For each tenant that we spoke to, communication during the eviction crisis — primarily between tenants and landlords, though also with families, employers, court employees, judges, government officials, and more — seemed to fail. The tight timelines of evictions can jam already busy communications lines, and even a day of unresponsiveness or a misunderstood court order can be the difference between a family staying in their home with their back rent paid, or living in temporary housing while struggling to find a new home.

Facilitating clear communication throughout the eviction process will be key to ensuring fair, mutually beneficial outcomes. And often that means building up a communication channel or relationship before a person is in a highly stressful timeline.

Eviction Prevention Principle 2: Isolation is disastrous, and there is power in peer-to-peer support

Almost each conversation that we conducted with evicted tenants revealed the overwhelming sense of isolation that endured throughout their eviction processes.

With no one to turn to, tenants were consistently forced to adopt short-term, fight-or-flight thinking to best cope with the situation at hand. This often meant accepting unlawful evictions, or not knowing who to call to access the legal aid they were eligible for.

When tenants have no support through the eviction process, they must consistently make decisions out of necessity. Supported, connected tenants, on the other hand, are much more likely to fight for their rights and reach mutually beneficial solutions.

This points to solutions that build up community networks, issue-spotting bots, peer-to-peer navigation — -and other solutions that can help identify when someone is going through an eviction crisis and be a supportive, accessible, low-burden way to find resources and make strategic choices.

Considering that many tenants have hard-won expertise in navigating eviction choices and services — can there be initiatives that unleash peer-to-peer support in communities? This can overcome isolation & build community knowledge of what to do.

Eviction Prevention Principle 3: Tackle the Low Awareness of Help Resources

Right now, tenants and landlords have very low awareness that groups can help them with their problems or evictions. They don’t know that there are legal aid groups or ERAP services.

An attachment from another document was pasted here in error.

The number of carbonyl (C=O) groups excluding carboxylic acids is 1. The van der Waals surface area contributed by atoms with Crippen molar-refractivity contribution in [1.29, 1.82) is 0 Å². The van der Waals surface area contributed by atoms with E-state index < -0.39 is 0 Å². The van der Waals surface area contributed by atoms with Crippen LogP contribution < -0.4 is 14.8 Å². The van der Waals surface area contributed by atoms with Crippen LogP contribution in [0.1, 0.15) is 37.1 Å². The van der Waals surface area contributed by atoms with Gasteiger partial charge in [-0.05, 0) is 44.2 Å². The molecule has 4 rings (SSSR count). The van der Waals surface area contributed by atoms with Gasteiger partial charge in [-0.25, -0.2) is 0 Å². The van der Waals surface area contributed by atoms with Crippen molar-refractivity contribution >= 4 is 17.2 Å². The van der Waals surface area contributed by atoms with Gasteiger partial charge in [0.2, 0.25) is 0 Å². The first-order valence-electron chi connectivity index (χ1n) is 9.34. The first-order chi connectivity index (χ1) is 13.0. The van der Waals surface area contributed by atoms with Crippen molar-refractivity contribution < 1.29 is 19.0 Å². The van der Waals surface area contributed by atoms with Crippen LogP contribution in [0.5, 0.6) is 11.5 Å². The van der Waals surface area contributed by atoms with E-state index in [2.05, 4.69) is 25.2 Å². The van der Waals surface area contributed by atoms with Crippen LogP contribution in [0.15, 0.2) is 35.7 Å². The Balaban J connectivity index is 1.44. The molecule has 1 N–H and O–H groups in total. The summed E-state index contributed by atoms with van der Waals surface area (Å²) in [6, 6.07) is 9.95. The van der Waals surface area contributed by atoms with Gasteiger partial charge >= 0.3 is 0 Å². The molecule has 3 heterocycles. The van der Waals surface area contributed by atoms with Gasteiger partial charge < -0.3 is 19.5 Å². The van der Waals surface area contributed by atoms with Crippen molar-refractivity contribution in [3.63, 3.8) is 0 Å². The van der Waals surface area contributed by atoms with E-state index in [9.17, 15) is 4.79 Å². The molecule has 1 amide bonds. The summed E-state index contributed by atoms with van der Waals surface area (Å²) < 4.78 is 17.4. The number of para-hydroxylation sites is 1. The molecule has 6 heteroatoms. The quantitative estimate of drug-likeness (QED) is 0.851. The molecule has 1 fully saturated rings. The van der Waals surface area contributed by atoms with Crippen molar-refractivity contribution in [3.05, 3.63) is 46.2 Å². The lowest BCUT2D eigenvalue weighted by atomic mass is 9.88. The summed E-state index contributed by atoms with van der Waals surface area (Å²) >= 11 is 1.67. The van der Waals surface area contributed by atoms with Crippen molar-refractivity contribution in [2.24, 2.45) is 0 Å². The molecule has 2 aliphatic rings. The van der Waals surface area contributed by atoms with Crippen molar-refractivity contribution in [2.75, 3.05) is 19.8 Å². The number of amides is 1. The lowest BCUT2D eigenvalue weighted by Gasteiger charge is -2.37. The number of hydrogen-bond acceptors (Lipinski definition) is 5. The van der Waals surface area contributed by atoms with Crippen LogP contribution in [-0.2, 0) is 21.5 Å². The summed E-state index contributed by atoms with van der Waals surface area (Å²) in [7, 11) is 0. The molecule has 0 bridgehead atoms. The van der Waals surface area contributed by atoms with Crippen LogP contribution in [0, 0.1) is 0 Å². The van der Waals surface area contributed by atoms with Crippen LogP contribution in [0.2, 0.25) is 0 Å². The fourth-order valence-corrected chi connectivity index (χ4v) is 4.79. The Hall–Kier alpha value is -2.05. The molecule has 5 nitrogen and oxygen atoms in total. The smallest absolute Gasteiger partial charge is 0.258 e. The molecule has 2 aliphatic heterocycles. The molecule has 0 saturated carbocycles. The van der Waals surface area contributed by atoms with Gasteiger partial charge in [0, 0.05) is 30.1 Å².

Tenants are nearly universally lost when they receive an eviction notice or are made aware of an informal eviction process. Up to the point of eviction, they have received no education on how to manage an eviction process or their rights as a tenant. Generally, once the eviction process has begun, eviction education is almost useless — dealing with a current landlord, in addition to working to find a suitable new home, is stressful enough.

Even in cities with robust tenant services and resources, like San Francisco, tenants still do not know who to reach out to when they are served with an eviction notice, and are thus not able to make use of the available services. Tenants must be informed enough to know where to turn, even if this is just knowing an urgent, non-emergency number, like 311.

How do we get more people to know what to do when facing eviction? Ideally, there can be public education campaigns like over social media, news, schools, and other places. And there can be memorable, easy-to-access channels to reach out for help.

Key Opportunities for Courts, Local Governments, and Legal Help groups to prevent evictions

Inspired by current policy solutions and pilots across the US, we used these key takeaways from tenant interviews to determine three potential opportunities for intervention in the current eviction landscape:

Establishing Mandatory, Early Mediation

Currently, almost all jurisdictions see eviction cases go straight to the courtroom. Tenants often choose to forgo their right to a trial out of intimidation. Or, they don’t want the stress of having an adversarial ‘fight’ at the same time as they are juggling a possible housing move.

With mandated mediation, tenants have the opportunity to meet the landlord on a more even playing field, where mutual benefit is incentivized for both parties, in addition to offering a better opportunity to maintain the tenant-landlord relationship. Courts benefit, too, from reduced caseloads.

This program has worked well during the pandemic in Philadelphia, where the city’s Eviction Diversion program has mandated that landlords go to mediation with their tenants before they are able to evict them.